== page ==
Kiki Button

Terrasse de Cafe, 1925, Maurice-Louis Branger/Roger Viollet: the photo that inspired Kiki Button.

I adore this photo. Is it the seeming unconcern of the two women as they casually pose for the camera? Is it the way that it seems to encapsulate Paris life, with its coffee on the terrace tables? Is it the way it captures the spirit of the 1920s, with modern women solo, stylish and free? I have always wanted to be one of these women, drinking, writing, chatting, travelling – a street-side life, a bohemian life – I have tried my hardest, but it was never close enough. I had to live through my heroine, Kiki Button.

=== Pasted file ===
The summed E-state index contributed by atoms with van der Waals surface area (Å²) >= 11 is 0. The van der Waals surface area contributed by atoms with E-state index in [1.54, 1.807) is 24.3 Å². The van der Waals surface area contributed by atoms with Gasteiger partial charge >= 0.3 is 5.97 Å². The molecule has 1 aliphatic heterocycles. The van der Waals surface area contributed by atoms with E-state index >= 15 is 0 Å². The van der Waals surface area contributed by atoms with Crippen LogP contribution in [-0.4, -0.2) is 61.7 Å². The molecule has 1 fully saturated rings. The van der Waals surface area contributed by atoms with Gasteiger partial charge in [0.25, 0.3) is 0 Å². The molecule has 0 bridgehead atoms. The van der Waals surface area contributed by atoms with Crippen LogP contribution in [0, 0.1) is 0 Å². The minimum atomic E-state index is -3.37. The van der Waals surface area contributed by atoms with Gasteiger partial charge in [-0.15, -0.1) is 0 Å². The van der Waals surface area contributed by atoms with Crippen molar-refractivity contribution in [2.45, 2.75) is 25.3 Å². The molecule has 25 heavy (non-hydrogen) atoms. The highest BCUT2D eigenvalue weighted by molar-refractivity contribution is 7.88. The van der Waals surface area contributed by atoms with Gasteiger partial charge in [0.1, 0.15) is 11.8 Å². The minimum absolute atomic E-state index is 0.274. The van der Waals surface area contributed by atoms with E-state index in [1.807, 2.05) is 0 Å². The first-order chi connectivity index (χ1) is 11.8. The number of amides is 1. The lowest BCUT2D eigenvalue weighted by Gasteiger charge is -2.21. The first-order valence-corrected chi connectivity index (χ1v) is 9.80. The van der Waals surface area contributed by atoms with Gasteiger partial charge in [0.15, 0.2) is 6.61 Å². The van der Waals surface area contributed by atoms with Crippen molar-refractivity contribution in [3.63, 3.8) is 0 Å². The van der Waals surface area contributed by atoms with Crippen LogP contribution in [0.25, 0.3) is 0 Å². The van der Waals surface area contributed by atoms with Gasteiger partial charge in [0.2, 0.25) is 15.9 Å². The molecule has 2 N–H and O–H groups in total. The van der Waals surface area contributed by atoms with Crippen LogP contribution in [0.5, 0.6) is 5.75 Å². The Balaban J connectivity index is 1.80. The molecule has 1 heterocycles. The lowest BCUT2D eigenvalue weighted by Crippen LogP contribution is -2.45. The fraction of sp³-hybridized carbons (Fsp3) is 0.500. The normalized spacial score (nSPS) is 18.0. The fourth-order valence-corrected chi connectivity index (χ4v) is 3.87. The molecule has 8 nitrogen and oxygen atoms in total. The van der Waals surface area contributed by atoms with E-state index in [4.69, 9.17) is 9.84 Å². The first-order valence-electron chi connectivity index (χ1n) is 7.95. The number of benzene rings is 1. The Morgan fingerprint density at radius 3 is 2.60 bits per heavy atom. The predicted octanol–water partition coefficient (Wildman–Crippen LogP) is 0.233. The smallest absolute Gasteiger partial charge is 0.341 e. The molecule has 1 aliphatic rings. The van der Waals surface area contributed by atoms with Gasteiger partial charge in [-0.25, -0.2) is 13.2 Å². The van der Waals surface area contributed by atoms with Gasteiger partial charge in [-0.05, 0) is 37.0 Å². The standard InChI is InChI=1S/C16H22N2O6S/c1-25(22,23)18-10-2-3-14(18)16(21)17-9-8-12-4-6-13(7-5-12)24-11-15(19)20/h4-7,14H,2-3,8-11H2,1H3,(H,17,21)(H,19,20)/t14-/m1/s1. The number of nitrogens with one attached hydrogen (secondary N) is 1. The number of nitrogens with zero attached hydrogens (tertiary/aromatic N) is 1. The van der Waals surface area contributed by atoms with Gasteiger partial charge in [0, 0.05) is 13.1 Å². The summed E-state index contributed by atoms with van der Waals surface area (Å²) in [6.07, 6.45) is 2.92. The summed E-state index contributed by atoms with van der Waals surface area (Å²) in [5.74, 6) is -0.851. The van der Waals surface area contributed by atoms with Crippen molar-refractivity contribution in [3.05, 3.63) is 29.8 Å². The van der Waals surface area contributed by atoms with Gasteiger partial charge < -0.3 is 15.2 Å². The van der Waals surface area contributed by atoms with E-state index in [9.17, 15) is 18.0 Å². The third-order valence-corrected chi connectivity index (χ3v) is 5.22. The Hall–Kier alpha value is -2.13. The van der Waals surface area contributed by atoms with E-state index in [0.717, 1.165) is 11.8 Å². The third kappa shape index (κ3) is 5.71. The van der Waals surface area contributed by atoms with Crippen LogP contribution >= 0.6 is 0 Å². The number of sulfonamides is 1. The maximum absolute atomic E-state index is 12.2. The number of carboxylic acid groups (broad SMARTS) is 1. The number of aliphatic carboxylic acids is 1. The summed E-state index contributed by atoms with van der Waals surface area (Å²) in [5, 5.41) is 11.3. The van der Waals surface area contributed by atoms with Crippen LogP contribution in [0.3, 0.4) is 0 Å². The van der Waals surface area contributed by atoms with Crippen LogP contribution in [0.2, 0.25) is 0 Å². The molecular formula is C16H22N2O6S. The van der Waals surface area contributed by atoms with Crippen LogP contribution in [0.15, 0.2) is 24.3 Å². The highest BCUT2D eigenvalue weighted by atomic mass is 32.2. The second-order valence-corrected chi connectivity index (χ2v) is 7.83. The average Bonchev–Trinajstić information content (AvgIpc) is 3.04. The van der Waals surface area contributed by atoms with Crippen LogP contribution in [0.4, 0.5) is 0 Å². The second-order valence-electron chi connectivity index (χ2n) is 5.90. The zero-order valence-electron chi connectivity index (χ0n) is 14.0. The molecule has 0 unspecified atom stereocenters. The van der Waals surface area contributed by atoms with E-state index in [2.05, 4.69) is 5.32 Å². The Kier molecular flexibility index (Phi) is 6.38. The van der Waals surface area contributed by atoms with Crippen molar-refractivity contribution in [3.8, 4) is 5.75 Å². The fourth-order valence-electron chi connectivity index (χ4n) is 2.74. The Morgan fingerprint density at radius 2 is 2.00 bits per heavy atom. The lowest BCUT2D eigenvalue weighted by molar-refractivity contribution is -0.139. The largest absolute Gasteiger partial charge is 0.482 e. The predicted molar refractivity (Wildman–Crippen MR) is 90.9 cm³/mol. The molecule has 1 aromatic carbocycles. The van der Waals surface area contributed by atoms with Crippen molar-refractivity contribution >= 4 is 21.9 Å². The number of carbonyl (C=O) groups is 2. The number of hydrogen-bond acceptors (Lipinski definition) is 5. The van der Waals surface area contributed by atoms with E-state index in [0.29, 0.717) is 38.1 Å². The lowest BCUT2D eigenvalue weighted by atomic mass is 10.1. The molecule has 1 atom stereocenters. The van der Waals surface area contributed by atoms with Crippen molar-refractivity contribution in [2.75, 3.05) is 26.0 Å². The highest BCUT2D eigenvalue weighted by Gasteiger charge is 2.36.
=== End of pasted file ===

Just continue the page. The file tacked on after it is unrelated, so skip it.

Kiki Button has been described by my Australian publisher, Catherine Milne at Harper Collins, as

“entirely original… her fabulous clothes, her gaiety, her secret sadness, her appetite for life, her many and complicated loves… She’s the kind of character where you know underneath that fabulous, slightly unwashed dress she’s wearing, her stockings might be torn and her knees might be bruised, but she’ll always be laughing, tossing her hair back and cadging a cigarette off someone. She’s an original, the real deal. I adore her.” (full post here)